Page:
By then, perhaps, many of our members will be working in areas other than the traditional lecturing and research. They will be working in universities as administrators; working for the government; in business or non-government organisations; and as teachers in private colleges, TAFEs and high schools. Obviously, the way these people ‘do sociology’ will be different from what we know at present. Let’s take a look at one of them.
A friend of mine has a degree in sociology from the University of New South Wales, and she became a high school teacher. Now, if you think running first-year tutes is hard work, think about teaching Class 8F on a Friday afternoon. Many of the students at the school where my friend teaches are of low socioeconomic status and from multicultural backgrounds. She told me about a typical classroom exchange during a discussion on the workplace:
‘My Dad says it’s all these illegal refugees who are coming here and taking our jobs. And the government gives them all houses and cars. It’s not fair. They should go back to where they belong!’
Of course, this is the same racist claptrap we have been hearing for 30 years or more, but my friend used her sociological skills and knowledge to counter it. First, she decided to collect some empirical data, the most basic of sociological skills. She turned to one of the refugee students in the class:
‘Neyzang, is this true? What does your father do?’
‘We’re on a Temporary Protection Visa, Miss. He’s not allowed to work. The government gives our family $270 a week. We’re sharing a two-bedroom flat with two other families because we can’t afford anything else.’
My friend now called upon one of those great classic sociological concepts, Verstehen, putting yourself in someone else’s shoes:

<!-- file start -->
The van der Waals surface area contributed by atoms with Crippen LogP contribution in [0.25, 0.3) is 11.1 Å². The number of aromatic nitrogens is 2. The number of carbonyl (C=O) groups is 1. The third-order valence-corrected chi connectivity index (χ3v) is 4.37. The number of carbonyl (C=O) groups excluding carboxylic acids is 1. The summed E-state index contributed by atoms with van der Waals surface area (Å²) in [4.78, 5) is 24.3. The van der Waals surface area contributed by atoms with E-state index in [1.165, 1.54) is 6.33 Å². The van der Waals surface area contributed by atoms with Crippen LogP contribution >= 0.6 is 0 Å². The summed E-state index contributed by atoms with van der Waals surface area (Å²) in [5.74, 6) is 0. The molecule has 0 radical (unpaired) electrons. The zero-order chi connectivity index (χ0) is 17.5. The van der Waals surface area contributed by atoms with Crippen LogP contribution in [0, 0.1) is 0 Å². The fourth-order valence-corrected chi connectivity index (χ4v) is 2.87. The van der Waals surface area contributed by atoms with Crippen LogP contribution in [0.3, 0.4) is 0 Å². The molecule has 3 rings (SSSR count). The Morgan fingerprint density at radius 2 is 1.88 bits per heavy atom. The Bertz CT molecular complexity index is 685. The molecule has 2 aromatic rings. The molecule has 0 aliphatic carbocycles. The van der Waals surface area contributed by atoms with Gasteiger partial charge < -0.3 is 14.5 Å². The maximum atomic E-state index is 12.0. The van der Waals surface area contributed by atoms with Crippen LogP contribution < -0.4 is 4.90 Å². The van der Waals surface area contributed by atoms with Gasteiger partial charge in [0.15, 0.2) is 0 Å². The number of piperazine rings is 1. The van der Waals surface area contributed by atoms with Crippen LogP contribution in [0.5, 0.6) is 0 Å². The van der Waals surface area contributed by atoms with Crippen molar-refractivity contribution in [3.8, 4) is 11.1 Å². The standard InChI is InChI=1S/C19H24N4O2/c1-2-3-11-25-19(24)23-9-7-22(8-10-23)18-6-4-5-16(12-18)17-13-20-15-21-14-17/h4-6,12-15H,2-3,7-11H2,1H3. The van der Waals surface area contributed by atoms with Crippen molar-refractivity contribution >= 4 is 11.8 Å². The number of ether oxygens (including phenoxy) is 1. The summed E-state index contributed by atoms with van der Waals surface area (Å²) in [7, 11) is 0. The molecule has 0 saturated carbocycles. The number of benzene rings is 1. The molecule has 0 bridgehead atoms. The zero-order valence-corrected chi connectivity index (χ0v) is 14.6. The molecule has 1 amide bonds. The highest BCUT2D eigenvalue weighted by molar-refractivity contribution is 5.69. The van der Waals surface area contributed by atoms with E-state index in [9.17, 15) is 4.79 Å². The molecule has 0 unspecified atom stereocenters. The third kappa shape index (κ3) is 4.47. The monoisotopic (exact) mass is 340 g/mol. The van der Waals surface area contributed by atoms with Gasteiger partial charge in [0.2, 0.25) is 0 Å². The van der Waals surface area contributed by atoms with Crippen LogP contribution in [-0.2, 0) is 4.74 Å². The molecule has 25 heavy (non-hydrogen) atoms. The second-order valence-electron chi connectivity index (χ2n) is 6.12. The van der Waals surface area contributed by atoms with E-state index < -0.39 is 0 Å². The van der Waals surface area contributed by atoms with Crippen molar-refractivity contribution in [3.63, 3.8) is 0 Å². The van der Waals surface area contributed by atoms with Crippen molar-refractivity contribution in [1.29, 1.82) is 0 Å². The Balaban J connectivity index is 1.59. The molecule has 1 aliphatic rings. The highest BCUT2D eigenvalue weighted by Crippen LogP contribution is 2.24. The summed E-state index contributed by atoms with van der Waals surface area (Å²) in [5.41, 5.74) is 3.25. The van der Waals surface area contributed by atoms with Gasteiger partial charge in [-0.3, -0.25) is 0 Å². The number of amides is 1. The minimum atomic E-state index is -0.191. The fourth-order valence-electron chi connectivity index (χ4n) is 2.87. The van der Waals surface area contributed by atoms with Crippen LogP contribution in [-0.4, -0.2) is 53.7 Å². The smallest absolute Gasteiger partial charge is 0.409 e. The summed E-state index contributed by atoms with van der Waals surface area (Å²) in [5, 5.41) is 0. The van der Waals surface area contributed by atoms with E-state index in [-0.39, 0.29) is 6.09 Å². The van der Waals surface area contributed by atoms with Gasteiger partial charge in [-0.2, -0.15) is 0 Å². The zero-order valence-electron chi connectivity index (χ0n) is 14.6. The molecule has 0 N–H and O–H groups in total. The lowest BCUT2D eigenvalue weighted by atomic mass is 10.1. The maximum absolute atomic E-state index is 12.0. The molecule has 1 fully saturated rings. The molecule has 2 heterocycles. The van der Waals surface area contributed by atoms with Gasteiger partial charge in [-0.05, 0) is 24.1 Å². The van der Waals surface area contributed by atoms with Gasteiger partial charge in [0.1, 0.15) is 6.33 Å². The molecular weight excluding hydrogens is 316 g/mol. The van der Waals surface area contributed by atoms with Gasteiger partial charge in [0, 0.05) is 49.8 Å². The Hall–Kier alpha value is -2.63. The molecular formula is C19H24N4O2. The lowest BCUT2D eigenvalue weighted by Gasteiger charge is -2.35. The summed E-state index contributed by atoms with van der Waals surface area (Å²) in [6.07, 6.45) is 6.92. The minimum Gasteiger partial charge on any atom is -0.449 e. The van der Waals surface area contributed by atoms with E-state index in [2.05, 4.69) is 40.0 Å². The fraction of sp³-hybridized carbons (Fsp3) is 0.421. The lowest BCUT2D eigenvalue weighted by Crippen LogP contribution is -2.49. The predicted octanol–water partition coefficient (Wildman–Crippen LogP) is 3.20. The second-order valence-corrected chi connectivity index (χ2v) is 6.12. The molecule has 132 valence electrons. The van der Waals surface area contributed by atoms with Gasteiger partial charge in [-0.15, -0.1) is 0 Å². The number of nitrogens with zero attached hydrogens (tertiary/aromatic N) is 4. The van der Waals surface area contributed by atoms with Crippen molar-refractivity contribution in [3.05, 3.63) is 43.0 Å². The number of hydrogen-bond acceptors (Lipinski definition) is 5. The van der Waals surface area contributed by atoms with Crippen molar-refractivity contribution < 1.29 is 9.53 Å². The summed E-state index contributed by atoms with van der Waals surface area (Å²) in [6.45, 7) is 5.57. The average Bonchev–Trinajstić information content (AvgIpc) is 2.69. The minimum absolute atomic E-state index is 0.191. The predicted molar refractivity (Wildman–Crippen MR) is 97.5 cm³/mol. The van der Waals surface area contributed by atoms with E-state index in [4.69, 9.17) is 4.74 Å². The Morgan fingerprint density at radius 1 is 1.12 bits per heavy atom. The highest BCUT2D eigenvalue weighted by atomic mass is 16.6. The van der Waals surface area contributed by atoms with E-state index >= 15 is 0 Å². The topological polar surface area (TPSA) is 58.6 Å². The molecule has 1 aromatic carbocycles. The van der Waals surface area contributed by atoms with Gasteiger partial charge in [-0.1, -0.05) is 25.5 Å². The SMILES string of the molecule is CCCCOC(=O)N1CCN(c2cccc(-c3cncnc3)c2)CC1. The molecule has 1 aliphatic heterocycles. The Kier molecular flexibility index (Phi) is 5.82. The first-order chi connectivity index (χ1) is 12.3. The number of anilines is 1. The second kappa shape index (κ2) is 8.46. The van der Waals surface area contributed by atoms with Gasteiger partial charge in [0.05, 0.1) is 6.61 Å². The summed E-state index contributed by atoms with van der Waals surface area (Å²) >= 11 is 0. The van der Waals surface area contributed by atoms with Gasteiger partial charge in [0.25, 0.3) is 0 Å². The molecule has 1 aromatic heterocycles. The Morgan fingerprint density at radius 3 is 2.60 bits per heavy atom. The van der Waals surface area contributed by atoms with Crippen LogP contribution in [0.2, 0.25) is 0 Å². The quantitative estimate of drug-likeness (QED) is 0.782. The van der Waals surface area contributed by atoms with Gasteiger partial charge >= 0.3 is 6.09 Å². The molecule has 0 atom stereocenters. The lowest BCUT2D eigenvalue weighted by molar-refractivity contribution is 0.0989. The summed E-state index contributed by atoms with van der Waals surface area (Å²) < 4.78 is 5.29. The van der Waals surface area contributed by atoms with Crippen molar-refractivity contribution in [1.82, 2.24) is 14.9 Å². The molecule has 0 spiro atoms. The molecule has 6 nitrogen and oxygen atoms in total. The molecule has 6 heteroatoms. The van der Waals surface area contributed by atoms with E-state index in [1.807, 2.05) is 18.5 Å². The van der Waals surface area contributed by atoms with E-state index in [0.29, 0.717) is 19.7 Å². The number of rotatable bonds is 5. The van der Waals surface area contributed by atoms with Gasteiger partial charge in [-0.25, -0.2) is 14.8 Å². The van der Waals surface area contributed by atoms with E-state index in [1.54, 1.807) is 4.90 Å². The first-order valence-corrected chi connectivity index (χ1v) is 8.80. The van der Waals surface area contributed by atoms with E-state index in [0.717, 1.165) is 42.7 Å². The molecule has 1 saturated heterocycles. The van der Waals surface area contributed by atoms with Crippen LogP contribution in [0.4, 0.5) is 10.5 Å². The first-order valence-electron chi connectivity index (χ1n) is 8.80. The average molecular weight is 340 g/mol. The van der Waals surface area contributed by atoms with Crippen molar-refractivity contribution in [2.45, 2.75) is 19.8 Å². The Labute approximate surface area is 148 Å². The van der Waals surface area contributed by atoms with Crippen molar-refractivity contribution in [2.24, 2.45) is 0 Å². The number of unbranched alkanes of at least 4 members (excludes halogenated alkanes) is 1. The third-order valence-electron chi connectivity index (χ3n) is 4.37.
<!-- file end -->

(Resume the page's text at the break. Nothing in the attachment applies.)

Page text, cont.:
‘Derryn, how would you like to live like that?’
The challenge for TASA in the next fifty years is to think about how it can be of service to members like these, and to provide opportunities so they can be of service to TASA.
Thank you very much.
John Germov - 2010 Recipient
2010 Winner – John Germov
John received the following letter from TASA:
Congratulations on being the inaugural recipient of The Outstanding Service to TASA Award. This is a new award designed to recognise members who have delivered exceptional service to Sociology through its professional association. You are the first person to have been nominated for the award, and the first person to receive it.
I cannot think of anyone more deserving of the inaugural award. You have delivered outstanding service as President of TASA, Editor of JOS, editor of the TASA website, a member of the ISA Executive, and co-editor of the path-breaking Histories of Australian Sociology. You have done all of these things while maintaining an active research profile, and providing leadership in the teaching of sociology and public sociology.
It is generally acknowledged that your time as TASA President was especially significant in terms of reinvigorating the association for the challenges of the digital era. TASA is pleased to honour your unique and substantial contribution.